“In such situations, catharsis occurs only when they are fully clarified,” he said during a recent party event in Crete, showing the divisions among the Conservatives where there are different factions.

“For these events to have been caused by government initiative is not only undemocratic and illegal but so far beyond the bounds of morbid imagination and political nonsense that it is unthinkable,” he said.

In the Greek Parliament, where New Democracy has 158 of the 300 members, one of its own – Deputy House Speaker Nikitas Kaklamanis – said he opposes a measure barring people whose phones are bugged to be notified. Before the scandal, PASOK supported it though.

Konstantinos Tzavaras, another New Democracy MP, said that it was a “disgrace” that the Greek media are writing relatively little about the scandal, leaving it up to international journalists and media freedom groups.

“The functioning of the constitution has taken a severe blow and the prime minister must rise to the occasion,” said Tzavaras, one of the party’s representatives in a parliamentary inquiry investigating the issue, said POLITICO.

Mitsotakis has the power to eject any party member who doesn’t do as told but that hasn’t happened yet and he still has the unswerving support of the rest whose political livelihood is in his hands.

“If we were in any democratic state we would not have political instability,” Nikos Marantzidis, a Political Science professor at the University of Macedonia told the site. “The PM would have already resigned and succession developments would have been initiated,” he said.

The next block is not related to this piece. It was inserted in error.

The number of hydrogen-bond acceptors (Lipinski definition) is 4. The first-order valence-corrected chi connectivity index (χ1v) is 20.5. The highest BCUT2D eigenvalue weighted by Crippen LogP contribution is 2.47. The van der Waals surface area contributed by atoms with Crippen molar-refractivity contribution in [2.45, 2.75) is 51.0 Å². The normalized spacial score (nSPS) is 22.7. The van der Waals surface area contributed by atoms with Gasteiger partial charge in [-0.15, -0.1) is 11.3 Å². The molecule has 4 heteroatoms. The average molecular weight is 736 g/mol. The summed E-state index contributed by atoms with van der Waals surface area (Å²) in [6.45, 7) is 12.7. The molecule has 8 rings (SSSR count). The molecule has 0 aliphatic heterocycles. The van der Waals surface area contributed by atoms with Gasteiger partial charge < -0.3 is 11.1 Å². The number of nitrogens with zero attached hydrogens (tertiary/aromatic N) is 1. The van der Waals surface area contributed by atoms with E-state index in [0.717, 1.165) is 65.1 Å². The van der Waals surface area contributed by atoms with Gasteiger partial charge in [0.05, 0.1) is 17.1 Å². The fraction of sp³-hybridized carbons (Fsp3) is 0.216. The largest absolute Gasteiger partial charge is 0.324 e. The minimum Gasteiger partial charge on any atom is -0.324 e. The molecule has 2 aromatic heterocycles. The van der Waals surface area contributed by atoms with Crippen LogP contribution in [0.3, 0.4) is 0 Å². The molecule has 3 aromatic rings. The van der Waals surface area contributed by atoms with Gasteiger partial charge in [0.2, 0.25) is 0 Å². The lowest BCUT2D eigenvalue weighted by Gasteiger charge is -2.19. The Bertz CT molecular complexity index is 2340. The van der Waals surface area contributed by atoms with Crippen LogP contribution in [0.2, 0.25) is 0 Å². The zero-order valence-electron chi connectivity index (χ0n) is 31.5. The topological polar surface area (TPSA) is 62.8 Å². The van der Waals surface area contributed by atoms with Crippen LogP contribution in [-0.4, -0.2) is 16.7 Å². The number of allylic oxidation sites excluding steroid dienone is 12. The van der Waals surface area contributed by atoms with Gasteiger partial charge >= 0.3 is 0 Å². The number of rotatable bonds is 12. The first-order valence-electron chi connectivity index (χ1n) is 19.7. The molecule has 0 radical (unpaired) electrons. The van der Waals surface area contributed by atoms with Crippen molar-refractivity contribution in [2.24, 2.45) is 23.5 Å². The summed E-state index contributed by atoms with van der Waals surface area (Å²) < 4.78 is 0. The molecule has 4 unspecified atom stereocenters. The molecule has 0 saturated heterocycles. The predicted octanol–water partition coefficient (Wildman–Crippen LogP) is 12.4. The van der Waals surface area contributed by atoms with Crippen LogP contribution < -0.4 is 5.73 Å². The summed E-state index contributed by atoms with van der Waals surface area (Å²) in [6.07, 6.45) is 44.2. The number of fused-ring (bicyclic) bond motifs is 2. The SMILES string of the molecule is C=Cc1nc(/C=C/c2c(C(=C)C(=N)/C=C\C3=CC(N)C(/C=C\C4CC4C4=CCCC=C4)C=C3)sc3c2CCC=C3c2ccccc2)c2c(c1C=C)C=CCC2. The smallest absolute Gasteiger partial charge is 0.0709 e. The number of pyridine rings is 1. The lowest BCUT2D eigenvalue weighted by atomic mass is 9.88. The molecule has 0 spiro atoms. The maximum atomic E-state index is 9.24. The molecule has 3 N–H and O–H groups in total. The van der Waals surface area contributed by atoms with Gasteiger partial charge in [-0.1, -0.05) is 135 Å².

Mitsotakis, Marantzidis argued, “identifies his personal future with the future of democracy and the country when he says that if I resign there will be instability,” counting on voters to want stability, especially now.

Mitsotakis acknowledged that, saying: “People know us. If not us, then who?” further playing to what he believes is his strength with voters worried about issues that affect their lives and pocketbooks.

Ironically, with changes in the electoral law passed by SYRIZA in the last days before being routed in July, 2019 snap elections taking away a 50-seat bonus for winners of an election it was thought that was leading toward a scenario with New Democracy leading a coalition with PASOK in 2023.

“It is now very difficult for PASOK voters to move towards New Democracy, but even more difficult for them to put pressure on their party leadership to participate in a coalition,” said Diamantopoulos.

Mitsotakis apologized to Androulakis initially but now has become irked that his rival seems to be wanting to capitalize on the scandal that has brought the once-dominant but then-dormant party back to life.

“I believe that what happened helped Androulakis to walk a line that was predetermined, that of rupture with New Democracy,” said Mitsokis, and that Androulakis is “disharmony” with his own voters, the report said.

In what could be ominous for Mitsotakis though, political analysts not named told the site that there’s still a chance for a New Democracy-PASOK coalition in 2023 – but only if Mitsotakis isn’t Premier, remote at best.

“Obviously the government strategy is to forget what is happening,” said Marantzidis. “But,” he added, “one way or the other, just as Nixon didn’t avoid the truth, Mitsotakis will not be able to avoid it either.” But he has so far.